Electronic cigarette bans on sales to minors wake up some parents to trend's dangers
Updated On: Apr 25 2014 06:44:44 PM EDT
Maritza Lopez, of Coconut Grove, allowed her daughter to experiment with electronic cigarettes and the Persian inspired hookah flavors -- apple, mint, cherry, coconut and watermelon.
But that changed Thursday after she learned the Food and Drug Administration finally paid attention to related cases of e-cigarette poisoning and the lack of transparency on the chemicals in the liquid nicotine, solvents and flavors used. Lopez, 35, said she felt sad. She didn't know the health risks were "so bad."
Lopez started "vaping" the battery operated "e-cigs" as a smoking cessation method about a year ago. Her daughter Natalia, 16, told her about her love of the bubble gum "e-juice" flavor, which she didn't know had propylene glycol. They tried the green tea menthol flavor together. Lopez is still struggling to stop smoking.
"There have been no large scientific studies to show that using an e-cigarette will ultimately be safer than using a regular cigarette," Local 10 News medical expert Dr. Ari Soffer said Thursday.
Health experts growing wary of the e-cig were succeeding this week. "Vaping Vamps" girls and "Vaping Ape" boys may not be legal any more in Florida. Lawmakers were making it difficult for kids to have access, while the feds were moving to get manufacturers to stop claiming the product is safe.
Sales bans to minors at convenience stores, gas stations and vending machines were in effect in some South Florida cities. But all it takes is a prepaid credit card or virtual currency like Bitcoins for children and teenagers to get to the e-cigarettes and its accessories like refill cartridges and flavors online.
Inspired on the Persian and Indian hookah pens of the 1960s, a Chinese company named Ruyan introduced the e-cig in 2007 and now the industry is growing. The Tobacco Vapor Electronic Cigarette Association said annual sales had crossed the billion mark.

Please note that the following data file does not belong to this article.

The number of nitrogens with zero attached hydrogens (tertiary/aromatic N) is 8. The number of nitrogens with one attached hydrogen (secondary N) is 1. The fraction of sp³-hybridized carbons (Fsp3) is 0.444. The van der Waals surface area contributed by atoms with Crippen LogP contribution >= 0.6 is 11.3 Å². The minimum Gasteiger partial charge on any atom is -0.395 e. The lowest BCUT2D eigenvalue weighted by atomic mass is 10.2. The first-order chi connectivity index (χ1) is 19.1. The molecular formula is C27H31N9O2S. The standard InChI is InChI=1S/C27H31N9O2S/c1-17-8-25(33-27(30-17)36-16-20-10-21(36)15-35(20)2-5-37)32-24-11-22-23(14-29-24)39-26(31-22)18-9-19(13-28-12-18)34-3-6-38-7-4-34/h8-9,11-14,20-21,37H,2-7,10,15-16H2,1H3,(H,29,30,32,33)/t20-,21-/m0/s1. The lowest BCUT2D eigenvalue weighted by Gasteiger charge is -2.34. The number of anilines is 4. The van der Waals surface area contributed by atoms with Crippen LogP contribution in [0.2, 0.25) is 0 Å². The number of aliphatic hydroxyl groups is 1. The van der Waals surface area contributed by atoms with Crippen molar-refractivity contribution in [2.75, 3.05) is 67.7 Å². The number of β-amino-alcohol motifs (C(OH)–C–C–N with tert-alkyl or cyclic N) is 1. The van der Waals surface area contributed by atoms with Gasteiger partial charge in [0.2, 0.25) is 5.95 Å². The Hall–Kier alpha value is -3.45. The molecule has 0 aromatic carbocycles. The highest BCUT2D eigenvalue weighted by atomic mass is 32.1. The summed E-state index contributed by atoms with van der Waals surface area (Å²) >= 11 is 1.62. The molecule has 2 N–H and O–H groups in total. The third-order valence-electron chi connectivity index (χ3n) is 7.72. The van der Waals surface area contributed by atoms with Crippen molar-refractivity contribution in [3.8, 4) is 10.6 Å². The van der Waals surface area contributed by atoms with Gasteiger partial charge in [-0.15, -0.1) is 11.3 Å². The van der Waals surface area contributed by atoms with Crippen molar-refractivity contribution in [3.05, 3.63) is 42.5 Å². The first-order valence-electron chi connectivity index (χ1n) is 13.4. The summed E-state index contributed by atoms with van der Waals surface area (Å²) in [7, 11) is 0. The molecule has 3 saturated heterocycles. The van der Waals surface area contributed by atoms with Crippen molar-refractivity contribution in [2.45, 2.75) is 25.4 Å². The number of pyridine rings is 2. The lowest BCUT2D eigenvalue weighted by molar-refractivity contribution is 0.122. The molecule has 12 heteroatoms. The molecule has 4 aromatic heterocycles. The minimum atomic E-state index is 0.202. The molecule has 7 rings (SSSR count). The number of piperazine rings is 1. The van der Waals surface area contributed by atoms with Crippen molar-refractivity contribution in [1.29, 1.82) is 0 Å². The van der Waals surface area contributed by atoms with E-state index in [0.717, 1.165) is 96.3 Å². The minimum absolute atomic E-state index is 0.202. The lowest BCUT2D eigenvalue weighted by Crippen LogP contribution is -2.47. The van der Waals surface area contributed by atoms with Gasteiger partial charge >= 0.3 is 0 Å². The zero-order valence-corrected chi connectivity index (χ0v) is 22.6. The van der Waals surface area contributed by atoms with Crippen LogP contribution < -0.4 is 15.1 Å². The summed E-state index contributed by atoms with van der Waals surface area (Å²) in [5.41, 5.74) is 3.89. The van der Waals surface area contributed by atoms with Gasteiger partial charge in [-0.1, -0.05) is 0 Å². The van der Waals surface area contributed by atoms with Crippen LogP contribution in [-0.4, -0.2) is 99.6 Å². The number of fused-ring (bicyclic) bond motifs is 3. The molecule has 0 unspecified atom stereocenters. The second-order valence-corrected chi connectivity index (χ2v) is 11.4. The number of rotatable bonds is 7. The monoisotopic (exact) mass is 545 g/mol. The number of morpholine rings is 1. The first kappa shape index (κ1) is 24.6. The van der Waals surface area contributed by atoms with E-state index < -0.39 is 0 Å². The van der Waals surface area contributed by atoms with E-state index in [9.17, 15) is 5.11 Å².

Also, the cost for consumers was much lower than that of cigarette smokers and had far less toxins, the association claims. However, researchers found hazardous compounds, including a chemical which is the main ingredient found in antifreeze.
Like with synthetic marijuana and evolving synthetic drugs, the e-cigarette technology is moving faster than the studies to determine its health risks. As the variety of flavors change, so do the chemicals additives.
Lopez fears some of these chemicals may be carcinogens. The American Cancer Society wants the sale of the product to stop.
The growing e-cig industry is already hurting kids. The Centers for Disease Control and Prevention reported poison control centers logged 215 calls involving e-cigarettes in February alone. Of those calls, 51 percent involved children.
The age limit is expected to be at least 18, although states could set it higher. And manufacturers will be required to avoid giving free samples, and to provide health warnings about the risk of addiction.
Also of concern are a few reports of e-cigarettes that have exploded, while users were charging the batteries. Earlier this year Joe Vecchione was injured at his home, firefighters extinguished a blaze at a bar and a few days ago Kim Taylor's car was damaged.
Experts say parents should also be concerned that the e-cigarette use may lead their kids to smoking cigarettes or synthetic marijuana as adults.
Dr. Soffer said that the safest bet is to ask kids to stay away from nicotine all together.
"Nicotine is harmful to a variety of organs not the least of which is your one and only heart," Soffer said.
Lopez said she is going to try to quit using it herself, and when she talks to her daughter she is "going to put the rules on the table." The single-mom said she feels ashamed. She was determined to keep her daughter away from addictions, she said, and she failed.
"We do what we can to protect our kids and be their best friends and some how you still make mistakes," Lopez said in tears. "I'm glad I know what I know now. I'm going to get her to stop."